The Movement Optimization Strategy is composed of three sequences: Mobilization, Activation and Integration. These sequences prompt you to address mobility, stability, patterning and sequencing. People often see Mobilization as a mobility sequence, and so I often get asked “What about hypermobile individuals”. The goal of the Mobilization sequence is to create space or better space to move within. As such, even the hypermobile individual will have a Mobilization sequence, but the strategy will be applied differently from how you would approach a hypomobile individual’s sequence. With a hypomobile client, you would address soft-tissue, joint capsule and range of motion limitations. With a hypermobile client, you are still concerned with joint centration, you still want to improve joint position, but from a stability perspective.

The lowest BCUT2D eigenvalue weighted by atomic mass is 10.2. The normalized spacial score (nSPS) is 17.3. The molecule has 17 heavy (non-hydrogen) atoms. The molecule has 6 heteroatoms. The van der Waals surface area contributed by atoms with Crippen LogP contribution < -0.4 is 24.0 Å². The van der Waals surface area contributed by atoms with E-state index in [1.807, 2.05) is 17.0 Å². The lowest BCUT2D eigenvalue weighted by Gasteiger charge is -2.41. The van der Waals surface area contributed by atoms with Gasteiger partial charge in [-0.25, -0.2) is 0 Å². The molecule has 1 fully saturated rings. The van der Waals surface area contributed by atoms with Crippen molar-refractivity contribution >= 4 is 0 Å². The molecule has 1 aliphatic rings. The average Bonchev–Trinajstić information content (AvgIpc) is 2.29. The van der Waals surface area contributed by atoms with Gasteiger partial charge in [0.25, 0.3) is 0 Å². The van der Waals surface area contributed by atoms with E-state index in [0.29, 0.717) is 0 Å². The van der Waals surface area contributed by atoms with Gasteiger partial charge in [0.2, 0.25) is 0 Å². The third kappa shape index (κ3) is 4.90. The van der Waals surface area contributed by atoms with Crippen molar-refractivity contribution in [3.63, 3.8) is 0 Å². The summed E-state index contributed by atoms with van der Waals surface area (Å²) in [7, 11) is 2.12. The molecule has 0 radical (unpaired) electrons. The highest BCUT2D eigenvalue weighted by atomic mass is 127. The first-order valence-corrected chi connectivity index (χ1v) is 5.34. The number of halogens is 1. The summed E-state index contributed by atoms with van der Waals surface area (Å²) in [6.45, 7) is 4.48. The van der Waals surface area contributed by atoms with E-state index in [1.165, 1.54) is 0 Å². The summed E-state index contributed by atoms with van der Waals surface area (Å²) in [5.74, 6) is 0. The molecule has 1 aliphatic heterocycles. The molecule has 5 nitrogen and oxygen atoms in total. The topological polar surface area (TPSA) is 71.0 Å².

There are several options for applying a Mobilization sequence for the hypermobile shoulder. In my line of work, I see a lot of shoulder instability. I work with a lot of Crossfit athletes, who do a lot of overhead work, and the most unstable position for the shoulder is the overhead position. Dynamic stabilization is a great tool to prepare the hypomobile or unstable shoulder for overhead work. You can use the position at varying degrees of shoulder flexion, progressing from more stable to less stable positions. As well, you can use isometrics or work through full range of motion.
Check out the video to see how to perform these exercises!